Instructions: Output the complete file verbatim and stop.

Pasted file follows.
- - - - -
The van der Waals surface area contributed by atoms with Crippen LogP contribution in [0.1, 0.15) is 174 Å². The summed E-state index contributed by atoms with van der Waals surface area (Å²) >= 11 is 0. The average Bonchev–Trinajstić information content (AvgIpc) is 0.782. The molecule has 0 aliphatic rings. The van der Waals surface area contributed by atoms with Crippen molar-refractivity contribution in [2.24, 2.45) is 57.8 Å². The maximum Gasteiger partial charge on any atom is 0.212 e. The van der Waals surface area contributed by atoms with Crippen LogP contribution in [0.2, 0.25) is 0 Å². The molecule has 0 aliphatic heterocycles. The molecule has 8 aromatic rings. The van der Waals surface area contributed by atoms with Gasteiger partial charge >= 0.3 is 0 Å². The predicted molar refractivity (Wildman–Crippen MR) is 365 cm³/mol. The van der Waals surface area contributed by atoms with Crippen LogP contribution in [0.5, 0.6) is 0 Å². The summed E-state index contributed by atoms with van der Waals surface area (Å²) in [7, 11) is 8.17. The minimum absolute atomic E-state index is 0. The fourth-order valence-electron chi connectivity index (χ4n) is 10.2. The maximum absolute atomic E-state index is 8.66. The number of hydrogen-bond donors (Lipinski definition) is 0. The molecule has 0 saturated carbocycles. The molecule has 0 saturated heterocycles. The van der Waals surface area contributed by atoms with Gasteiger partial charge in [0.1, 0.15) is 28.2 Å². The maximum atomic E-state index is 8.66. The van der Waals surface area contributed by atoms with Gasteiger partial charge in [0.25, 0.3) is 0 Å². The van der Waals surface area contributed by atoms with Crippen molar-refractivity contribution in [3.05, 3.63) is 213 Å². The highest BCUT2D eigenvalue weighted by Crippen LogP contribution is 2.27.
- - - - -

The van der Waals surface area contributed by atoms with Crippen LogP contribution in [0.1, 0.15) is 174 Å². The summed E-state index contributed by atoms with van der Waals surface area (Å²) >= 11 is 0. The average Bonchev–Trinajstić information content (AvgIpc) is 0.782. The molecule has 0 aliphatic rings. The van der Waals surface area contributed by atoms with Crippen molar-refractivity contribution in [2.24, 2.45) is 57.8 Å². The maximum Gasteiger partial charge on any atom is 0.212 e. The van der Waals surface area contributed by atoms with Crippen LogP contribution in [0.2, 0.25) is 0 Å². The molecule has 0 aliphatic heterocycles. The molecule has 8 aromatic rings. The van der Waals surface area contributed by atoms with Gasteiger partial charge >= 0.3 is 0 Å². The predicted molar refractivity (Wildman–Crippen MR) is 365 cm³/mol. The van der Waals surface area contributed by atoms with Crippen LogP contribution in [0.5, 0.6) is 0 Å². The summed E-state index contributed by atoms with van der Waals surface area (Å²) in [7, 11) is 8.17. The minimum absolute atomic E-state index is 0. The fourth-order valence-electron chi connectivity index (χ4n) is 10.2. The maximum absolute atomic E-state index is 8.66. The number of hydrogen-bond donors (Lipinski definition) is 0. The molecule has 0 saturated carbocycles. The molecule has 0 saturated heterocycles. The van der Waals surface area contributed by atoms with Gasteiger partial charge in [0.1, 0.15) is 28.2 Å². The maximum atomic E-state index is 8.66. The van der Waals surface area contributed by atoms with Gasteiger partial charge in [0.25, 0.3) is 0 Å². The van der Waals surface area contributed by atoms with Crippen molar-refractivity contribution in [3.05, 3.63) is 213 Å². The highest BCUT2D eigenvalue weighted by Crippen LogP contribution is 2.27.